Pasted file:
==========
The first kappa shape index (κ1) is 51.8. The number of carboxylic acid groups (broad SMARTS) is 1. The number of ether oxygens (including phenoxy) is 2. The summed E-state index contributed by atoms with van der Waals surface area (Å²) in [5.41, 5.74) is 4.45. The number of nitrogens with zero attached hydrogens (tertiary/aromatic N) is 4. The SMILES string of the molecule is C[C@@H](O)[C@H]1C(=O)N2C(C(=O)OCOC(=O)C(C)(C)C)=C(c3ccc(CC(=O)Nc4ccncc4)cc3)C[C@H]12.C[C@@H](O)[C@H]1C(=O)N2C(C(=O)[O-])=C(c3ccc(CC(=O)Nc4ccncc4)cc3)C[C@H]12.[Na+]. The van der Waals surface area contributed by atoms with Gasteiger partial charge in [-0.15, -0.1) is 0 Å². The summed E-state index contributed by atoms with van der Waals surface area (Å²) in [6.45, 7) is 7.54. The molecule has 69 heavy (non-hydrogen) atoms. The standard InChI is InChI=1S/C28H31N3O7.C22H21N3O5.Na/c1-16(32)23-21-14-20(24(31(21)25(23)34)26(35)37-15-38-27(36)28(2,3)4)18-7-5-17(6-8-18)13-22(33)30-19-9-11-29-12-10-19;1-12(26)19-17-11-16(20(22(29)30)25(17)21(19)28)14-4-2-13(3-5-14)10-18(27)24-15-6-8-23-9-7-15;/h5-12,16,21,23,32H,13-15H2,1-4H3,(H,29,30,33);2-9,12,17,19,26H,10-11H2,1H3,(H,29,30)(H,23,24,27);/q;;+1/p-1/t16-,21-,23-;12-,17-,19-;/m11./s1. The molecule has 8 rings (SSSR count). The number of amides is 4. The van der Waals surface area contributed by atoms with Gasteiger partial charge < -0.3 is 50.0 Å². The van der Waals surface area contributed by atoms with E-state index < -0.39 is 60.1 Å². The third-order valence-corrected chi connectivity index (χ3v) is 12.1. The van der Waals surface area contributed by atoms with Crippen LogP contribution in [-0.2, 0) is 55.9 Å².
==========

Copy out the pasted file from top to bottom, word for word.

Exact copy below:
The first kappa shape index (κ1) is 51.8. The number of carboxylic acid groups (broad SMARTS) is 1. The number of ether oxygens (including phenoxy) is 2. The summed E-state index contributed by atoms with van der Waals surface area (Å²) in [5.41, 5.74) is 4.45. The number of nitrogens with zero attached hydrogens (tertiary/aromatic N) is 4. The SMILES string of the molecule is C[C@@H](O)[C@H]1C(=O)N2C(C(=O)OCOC(=O)C(C)(C)C)=C(c3ccc(CC(=O)Nc4ccncc4)cc3)C[C@H]12.C[C@@H](O)[C@H]1C(=O)N2C(C(=O)[O-])=C(c3ccc(CC(=O)Nc4ccncc4)cc3)C[C@H]12.[Na+]. The van der Waals surface area contributed by atoms with Gasteiger partial charge in [-0.15, -0.1) is 0 Å². The summed E-state index contributed by atoms with van der Waals surface area (Å²) in [6.45, 7) is 7.54. The molecule has 69 heavy (non-hydrogen) atoms. The standard InChI is InChI=1S/C28H31N3O7.C22H21N3O5.Na/c1-16(32)23-21-14-20(24(31(21)25(23)34)26(35)37-15-38-27(36)28(2,3)4)18-7-5-17(6-8-18)13-22(33)30-19-9-11-29-12-10-19;1-12(26)19-17-11-16(20(22(29)30)25(17)21(19)28)14-4-2-13(3-5-14)10-18(27)24-15-6-8-23-9-7-15;/h5-12,16,21,23,32H,13-15H2,1-4H3,(H,29,30,33);2-9,12,17,19,26H,10-11H2,1H3,(H,29,30)(H,23,24,27);/q;;+1/p-1/t16-,21-,23-;12-,17-,19-;/m11./s1. The molecule has 8 rings (SSSR count). The number of amides is 4. The van der Waals surface area contributed by atoms with Gasteiger partial charge < -0.3 is 50.0 Å². The van der Waals surface area contributed by atoms with E-state index < -0.39 is 60.1 Å². The third-order valence-corrected chi connectivity index (χ3v) is 12.1. The van der Waals surface area contributed by atoms with Crippen LogP contribution in [-0.2, 0) is 55.9 Å².